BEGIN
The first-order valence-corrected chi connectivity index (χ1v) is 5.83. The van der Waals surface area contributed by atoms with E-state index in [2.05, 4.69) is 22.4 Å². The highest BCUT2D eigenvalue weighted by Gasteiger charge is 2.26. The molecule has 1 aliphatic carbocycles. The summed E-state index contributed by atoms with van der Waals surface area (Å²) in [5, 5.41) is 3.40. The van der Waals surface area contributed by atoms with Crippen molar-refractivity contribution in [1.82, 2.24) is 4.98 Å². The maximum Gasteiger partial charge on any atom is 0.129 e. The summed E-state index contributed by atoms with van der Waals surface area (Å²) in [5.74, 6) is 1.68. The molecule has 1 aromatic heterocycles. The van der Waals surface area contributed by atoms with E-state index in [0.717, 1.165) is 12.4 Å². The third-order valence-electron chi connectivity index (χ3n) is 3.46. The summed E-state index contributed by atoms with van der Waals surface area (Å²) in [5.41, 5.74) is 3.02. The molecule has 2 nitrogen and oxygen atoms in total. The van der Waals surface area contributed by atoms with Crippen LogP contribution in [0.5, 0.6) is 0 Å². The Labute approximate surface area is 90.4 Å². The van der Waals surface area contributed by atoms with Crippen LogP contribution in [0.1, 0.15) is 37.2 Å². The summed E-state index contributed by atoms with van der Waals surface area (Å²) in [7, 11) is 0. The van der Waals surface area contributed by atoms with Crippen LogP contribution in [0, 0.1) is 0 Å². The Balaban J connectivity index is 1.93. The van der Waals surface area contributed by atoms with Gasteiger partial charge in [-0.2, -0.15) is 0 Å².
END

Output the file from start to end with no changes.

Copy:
The first-order valence-corrected chi connectivity index (χ1v) is 5.83. The van der Waals surface area contributed by atoms with E-state index in [2.05, 4.69) is 22.4 Å². The highest BCUT2D eigenvalue weighted by Gasteiger charge is 2.26. The molecule has 1 aliphatic carbocycles. The summed E-state index contributed by atoms with van der Waals surface area (Å²) in [5, 5.41) is 3.40. The van der Waals surface area contributed by atoms with Crippen molar-refractivity contribution in [1.82, 2.24) is 4.98 Å². The maximum Gasteiger partial charge on any atom is 0.129 e. The summed E-state index contributed by atoms with van der Waals surface area (Å²) in [5.74, 6) is 1.68. The molecule has 1 aromatic heterocycles. The van der Waals surface area contributed by atoms with E-state index in [0.717, 1.165) is 12.4 Å². The third-order valence-electron chi connectivity index (χ3n) is 3.46. The summed E-state index contributed by atoms with van der Waals surface area (Å²) in [5.41, 5.74) is 3.02. The molecule has 2 nitrogen and oxygen atoms in total. The van der Waals surface area contributed by atoms with Crippen LogP contribution in [0.5, 0.6) is 0 Å². The Labute approximate surface area is 90.4 Å². The van der Waals surface area contributed by atoms with Crippen LogP contribution in [0.1, 0.15) is 37.2 Å². The summed E-state index contributed by atoms with van der Waals surface area (Å²) in [7, 11) is 0. The van der Waals surface area contributed by atoms with Crippen LogP contribution in [0, 0.1) is 0 Å². The Balaban J connectivity index is 1.93. The van der Waals surface area contributed by atoms with Gasteiger partial charge in [-0.2, -0.15) is 0 Å².